This Virtual Night (The Outworlds Book 2) by C.S. Friedman (book review).

In ‘This Virtual Night’ by C.S. Friedman, an investigation into an explosion on Harmony Space Station reveals the two culprits were playing ‘Dragonslayer’, a virtual game that manipulated their perceptions and tricked them into the attack. The designer of the game, Micah Bello, suddenly finds himself a scapegoat to corporate accountability, despite the fact he built safeguards into the game that should have prevented any outside tampering.

Believing he will be convicted without a fair trial, Micah flees the Tridac Megacorp Station hoping to make it into Common Law space, but soon finds himself marooned on the seemingly derelict Shenshido Station. Meanwhile, the powerful Ainniq Guild recruit the Outrider Ru Gaya to investigate a signal they intercepted between the two perpetrators of the Harmony attack and Shenshido Station. Arriving at the station, her path and Micah’s inevitably cross.

There is no shortage of ideas in this novel which is actually where it gets a little confusing. There are ‘nodes’ based around interstellar jump points that lead to a dimension where monsters may attack the unlucky space-farer. Each node, Harmony Node among them, is a society of its own with space stations that abide by common law and corporate stations that follow their own rules. There are harvesters that bring back raw materials to the node every few decades and spark celebrations and parties. There are outernets and innernets, there are space pirates with their own space stations and pirate soothsayers guiding their progress.

There are mental and physical variants caused by interstellar travel mutation, corporate and Guild bosses who are ruthless, ambitious and perhaps a little stupid and a lot of side characters who don’t last very long. It’s a lot to take in for a rather frugal page count, the detail spread very thinly indeed.

I’m not saying this should be a doorstop novel and, once you get past the setting, there is a story that has something very real to say about virtual addiction. This is a society of people that can and do live in their own heads. It is a world of information over experience where, because of their connection to that world via internal cerebral machinery, their every perception of reality can be shaped and altered. Even when the population aren’t playing a game, they aren’t in the real world either. While the novel snowballs an avalanche of world-building, it is tiny in comparison to the deluge of information that assaults the people of Harmony Node every minute of their lives.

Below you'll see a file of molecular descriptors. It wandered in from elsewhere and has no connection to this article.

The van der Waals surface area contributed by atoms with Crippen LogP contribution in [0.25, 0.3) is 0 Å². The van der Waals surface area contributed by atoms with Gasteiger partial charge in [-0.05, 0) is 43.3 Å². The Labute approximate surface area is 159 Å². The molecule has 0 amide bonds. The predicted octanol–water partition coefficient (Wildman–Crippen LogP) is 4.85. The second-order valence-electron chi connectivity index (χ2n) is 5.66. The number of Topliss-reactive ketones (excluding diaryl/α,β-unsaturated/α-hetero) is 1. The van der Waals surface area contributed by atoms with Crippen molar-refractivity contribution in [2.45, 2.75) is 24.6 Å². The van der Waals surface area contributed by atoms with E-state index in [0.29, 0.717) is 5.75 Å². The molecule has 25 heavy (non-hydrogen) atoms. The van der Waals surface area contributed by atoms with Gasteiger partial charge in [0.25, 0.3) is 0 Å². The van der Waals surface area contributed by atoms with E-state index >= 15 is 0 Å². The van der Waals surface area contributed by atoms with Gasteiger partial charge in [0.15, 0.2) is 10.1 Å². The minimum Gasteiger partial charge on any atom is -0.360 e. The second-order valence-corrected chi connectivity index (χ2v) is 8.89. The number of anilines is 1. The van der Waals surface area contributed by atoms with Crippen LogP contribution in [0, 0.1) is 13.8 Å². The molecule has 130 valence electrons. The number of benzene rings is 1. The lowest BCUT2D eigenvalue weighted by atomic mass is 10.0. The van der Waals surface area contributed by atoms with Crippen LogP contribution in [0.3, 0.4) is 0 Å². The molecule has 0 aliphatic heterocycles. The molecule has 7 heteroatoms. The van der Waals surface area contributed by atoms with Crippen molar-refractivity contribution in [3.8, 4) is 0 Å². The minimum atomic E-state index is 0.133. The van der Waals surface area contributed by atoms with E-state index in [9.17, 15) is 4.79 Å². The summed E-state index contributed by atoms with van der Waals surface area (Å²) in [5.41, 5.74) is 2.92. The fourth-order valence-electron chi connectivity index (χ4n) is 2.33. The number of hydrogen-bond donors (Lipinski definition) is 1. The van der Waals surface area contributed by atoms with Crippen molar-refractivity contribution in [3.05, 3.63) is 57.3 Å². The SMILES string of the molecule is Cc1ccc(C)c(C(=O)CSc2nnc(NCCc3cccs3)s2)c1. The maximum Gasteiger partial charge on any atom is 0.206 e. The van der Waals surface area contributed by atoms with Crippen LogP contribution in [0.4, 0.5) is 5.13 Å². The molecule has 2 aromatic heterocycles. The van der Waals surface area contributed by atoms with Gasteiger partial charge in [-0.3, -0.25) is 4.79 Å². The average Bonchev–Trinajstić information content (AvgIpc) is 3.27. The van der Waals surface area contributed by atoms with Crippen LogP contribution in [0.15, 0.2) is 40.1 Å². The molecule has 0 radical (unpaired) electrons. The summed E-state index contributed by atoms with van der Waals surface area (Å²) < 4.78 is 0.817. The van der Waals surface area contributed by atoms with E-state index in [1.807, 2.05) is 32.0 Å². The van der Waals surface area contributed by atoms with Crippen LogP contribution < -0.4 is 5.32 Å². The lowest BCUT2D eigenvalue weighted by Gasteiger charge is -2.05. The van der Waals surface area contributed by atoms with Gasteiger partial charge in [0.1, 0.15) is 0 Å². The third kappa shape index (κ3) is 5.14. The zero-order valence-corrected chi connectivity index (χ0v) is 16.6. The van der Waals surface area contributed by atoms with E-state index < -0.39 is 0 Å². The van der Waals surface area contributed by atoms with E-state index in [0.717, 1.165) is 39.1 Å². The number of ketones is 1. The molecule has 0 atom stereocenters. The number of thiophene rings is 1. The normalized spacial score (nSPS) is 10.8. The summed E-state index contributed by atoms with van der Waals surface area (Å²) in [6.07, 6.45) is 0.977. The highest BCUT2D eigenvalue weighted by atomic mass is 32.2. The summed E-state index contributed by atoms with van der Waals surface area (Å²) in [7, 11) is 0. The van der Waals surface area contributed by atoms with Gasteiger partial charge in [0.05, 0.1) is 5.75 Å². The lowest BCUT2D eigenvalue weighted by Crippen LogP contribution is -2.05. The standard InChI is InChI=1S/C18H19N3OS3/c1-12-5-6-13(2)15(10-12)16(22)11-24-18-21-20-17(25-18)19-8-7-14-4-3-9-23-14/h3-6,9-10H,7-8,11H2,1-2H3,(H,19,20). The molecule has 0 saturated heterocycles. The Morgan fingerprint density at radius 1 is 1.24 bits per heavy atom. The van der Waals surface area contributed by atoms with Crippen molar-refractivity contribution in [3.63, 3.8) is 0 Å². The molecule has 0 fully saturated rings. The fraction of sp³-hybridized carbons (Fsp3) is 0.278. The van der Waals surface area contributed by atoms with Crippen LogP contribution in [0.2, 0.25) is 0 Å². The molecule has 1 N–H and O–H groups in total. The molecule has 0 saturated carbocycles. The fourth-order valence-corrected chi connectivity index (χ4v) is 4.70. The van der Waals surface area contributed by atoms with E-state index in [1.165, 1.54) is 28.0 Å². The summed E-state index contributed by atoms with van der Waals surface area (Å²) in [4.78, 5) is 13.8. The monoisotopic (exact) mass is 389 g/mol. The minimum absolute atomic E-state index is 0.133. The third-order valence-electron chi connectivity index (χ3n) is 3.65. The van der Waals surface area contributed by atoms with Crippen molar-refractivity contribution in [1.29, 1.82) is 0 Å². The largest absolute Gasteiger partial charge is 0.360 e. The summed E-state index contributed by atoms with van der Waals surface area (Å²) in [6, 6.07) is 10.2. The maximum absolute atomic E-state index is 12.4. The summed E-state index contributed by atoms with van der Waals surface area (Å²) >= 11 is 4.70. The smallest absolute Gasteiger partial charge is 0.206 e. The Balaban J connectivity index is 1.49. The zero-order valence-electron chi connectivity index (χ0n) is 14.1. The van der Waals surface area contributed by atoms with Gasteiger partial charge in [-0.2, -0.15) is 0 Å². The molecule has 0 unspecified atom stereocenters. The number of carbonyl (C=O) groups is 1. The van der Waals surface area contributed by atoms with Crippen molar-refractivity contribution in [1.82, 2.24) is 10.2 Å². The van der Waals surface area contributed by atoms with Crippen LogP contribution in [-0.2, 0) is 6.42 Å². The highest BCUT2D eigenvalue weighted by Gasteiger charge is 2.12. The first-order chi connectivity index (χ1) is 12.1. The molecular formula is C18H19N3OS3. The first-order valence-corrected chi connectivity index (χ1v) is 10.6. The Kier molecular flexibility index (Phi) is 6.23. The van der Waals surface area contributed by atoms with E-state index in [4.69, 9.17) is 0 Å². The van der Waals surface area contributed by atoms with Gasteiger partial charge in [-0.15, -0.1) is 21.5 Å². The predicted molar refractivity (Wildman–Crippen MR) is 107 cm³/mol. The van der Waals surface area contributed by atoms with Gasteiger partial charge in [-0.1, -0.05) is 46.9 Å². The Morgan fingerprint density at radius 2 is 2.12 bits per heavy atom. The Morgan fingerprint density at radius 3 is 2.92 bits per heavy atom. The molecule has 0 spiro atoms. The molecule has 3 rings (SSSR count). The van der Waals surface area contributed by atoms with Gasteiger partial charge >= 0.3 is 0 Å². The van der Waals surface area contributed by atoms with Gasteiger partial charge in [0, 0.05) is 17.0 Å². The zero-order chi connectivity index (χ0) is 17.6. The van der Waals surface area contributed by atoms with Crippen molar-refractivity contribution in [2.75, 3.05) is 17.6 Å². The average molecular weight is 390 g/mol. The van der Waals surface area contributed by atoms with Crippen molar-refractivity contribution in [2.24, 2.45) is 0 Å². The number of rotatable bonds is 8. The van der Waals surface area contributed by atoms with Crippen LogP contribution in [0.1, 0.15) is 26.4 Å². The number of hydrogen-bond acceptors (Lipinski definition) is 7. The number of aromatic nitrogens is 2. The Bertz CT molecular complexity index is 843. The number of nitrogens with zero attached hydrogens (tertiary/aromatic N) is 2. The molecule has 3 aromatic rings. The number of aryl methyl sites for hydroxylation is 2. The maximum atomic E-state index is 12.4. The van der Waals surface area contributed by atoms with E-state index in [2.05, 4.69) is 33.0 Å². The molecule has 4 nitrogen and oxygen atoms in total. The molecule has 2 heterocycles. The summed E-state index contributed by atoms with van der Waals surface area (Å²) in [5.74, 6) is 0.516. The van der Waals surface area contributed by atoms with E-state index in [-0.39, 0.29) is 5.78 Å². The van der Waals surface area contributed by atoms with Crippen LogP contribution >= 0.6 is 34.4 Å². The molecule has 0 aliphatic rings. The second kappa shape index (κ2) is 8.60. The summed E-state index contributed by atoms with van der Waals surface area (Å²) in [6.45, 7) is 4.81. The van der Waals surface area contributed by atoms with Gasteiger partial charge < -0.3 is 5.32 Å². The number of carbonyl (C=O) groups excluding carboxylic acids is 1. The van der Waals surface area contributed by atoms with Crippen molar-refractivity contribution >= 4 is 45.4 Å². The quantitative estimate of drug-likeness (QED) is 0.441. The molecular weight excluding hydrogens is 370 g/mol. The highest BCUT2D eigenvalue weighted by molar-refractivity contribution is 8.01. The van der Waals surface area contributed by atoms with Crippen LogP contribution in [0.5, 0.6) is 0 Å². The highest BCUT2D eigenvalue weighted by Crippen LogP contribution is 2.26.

But if there are lots of ideas, these run side by side with the action that forms the greater part of the story. The characters of Micah and Ru encounter ever growing challenges and danger. Most of the time, people want to kill them, even as they are slowly ferreting out information as to what caused the Harmony Node attack in the first place. Between well described battles, running, escaping and being knocked unconscious, the two finally realise what’s going on and who the enemy really is. The novel shifts gears rather abruptly after that as to how that enemy is ultimately defeated and cue the title, it is not in a physical way.

The greatest strength of the novel or strengths are Micah Bello and Ru Gaya themselves. While other characters briefly guest and scowl, it is these two who form the foundation of the novel. With them It’s a question of contrasts. Ru Gaya initially has the most development, because her troubled past and mental variation means she is something of an outsider. Her status as an Outrider means she spends decades between stars, returning to an ever changing society she refuses to become attached to. While Micah makes a habit of connecting to the net and becoming part of it, Ru does not. This is a vital plot point because it saves her and allows her to save Micah. Her strength is her independence and loneliness.

Micah, on the other hand, provides little sense of his own history or ‘otherness’ to Terrans. Instead, he is happy creating a constant stream of gaming fantasy worlds where reality is his for the making. The events of the novel change him over time, giving him confidence and strength, just as Ru’s real world outlook educates him into facing reality. He becomes braver, fighting rather than running and winning the day almost by himself. Ru and Micah are opposites and, if she changes very little, he changes a lot. They complement each other, their own viewpoints and experiences exploring digital addiction from both sides of the fence.

Without giving too much away, the ending of the novel leaves it open for more adventures with Micah and Ru, now together and embarking on a relationship of their own. It will be interesting to see if a sequel is forthcoming and where the two go from here.

GD Tinnams

April 2021

(pub: Head Of Zeus Ltd, 2020. 511 page hardback. Price: £18.99 (UK). ISBN: 978-1-80024-539-6)

check out website: www.headofzeus.com

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